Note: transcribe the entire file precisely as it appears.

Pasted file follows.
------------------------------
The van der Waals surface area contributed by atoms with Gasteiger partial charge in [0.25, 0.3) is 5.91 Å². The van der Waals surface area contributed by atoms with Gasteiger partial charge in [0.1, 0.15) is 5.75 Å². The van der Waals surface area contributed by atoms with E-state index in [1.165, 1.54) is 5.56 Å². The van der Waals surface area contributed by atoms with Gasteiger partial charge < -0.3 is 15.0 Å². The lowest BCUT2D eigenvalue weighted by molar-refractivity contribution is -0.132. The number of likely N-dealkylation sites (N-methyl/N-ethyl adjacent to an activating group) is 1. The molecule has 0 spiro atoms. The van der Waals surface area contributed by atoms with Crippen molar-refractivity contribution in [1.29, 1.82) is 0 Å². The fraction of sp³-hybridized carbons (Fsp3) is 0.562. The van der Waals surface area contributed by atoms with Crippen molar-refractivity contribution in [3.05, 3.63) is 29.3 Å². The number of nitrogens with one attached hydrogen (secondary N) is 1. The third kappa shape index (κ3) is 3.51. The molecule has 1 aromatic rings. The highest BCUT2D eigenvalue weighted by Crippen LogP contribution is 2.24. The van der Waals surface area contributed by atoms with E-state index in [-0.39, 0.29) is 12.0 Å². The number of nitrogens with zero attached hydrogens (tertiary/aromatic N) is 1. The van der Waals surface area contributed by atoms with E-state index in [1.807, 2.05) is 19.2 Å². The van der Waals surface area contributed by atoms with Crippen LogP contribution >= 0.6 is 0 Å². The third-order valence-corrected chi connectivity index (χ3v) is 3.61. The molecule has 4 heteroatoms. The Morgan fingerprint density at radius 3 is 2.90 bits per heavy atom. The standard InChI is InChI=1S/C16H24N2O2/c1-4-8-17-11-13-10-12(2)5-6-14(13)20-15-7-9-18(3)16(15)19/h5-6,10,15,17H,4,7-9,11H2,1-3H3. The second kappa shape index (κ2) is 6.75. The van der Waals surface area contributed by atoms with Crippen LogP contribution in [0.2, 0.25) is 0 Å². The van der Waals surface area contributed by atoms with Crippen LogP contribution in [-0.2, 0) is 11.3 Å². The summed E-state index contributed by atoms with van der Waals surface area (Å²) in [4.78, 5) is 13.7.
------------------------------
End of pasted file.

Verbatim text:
The van der Waals surface area contributed by atoms with Gasteiger partial charge in [0.25, 0.3) is 5.91 Å². The van der Waals surface area contributed by atoms with Gasteiger partial charge in [0.1, 0.15) is 5.75 Å². The van der Waals surface area contributed by atoms with E-state index in [1.165, 1.54) is 5.56 Å². The van der Waals surface area contributed by atoms with Gasteiger partial charge < -0.3 is 15.0 Å². The lowest BCUT2D eigenvalue weighted by molar-refractivity contribution is -0.132. The number of likely N-dealkylation sites (N-methyl/N-ethyl adjacent to an activating group) is 1. The molecule has 0 spiro atoms. The van der Waals surface area contributed by atoms with Crippen molar-refractivity contribution in [1.29, 1.82) is 0 Å². The fraction of sp³-hybridized carbons (Fsp3) is 0.562. The van der Waals surface area contributed by atoms with Crippen molar-refractivity contribution in [3.05, 3.63) is 29.3 Å². The number of nitrogens with one attached hydrogen (secondary N) is 1. The third kappa shape index (κ3) is 3.51. The molecule has 1 aromatic rings. The highest BCUT2D eigenvalue weighted by Crippen LogP contribution is 2.24. The van der Waals surface area contributed by atoms with E-state index in [-0.39, 0.29) is 12.0 Å². The number of nitrogens with zero attached hydrogens (tertiary/aromatic N) is 1. The van der Waals surface area contributed by atoms with E-state index in [1.807, 2.05) is 19.2 Å². The van der Waals surface area contributed by atoms with Crippen LogP contribution >= 0.6 is 0 Å². The third-order valence-corrected chi connectivity index (χ3v) is 3.61. The molecule has 4 heteroatoms. The Morgan fingerprint density at radius 3 is 2.90 bits per heavy atom. The standard InChI is InChI=1S/C16H24N2O2/c1-4-8-17-11-13-10-12(2)5-6-14(13)20-15-7-9-18(3)16(15)19/h5-6,10,15,17H,4,7-9,11H2,1-3H3. The second kappa shape index (κ2) is 6.75. The van der Waals surface area contributed by atoms with Crippen LogP contribution in [0.2, 0.25) is 0 Å². The van der Waals surface area contributed by atoms with Crippen LogP contribution in [-0.2, 0) is 11.3 Å². The summed E-state index contributed by atoms with van der Waals surface area (Å²) in [4.78, 5) is 13.7.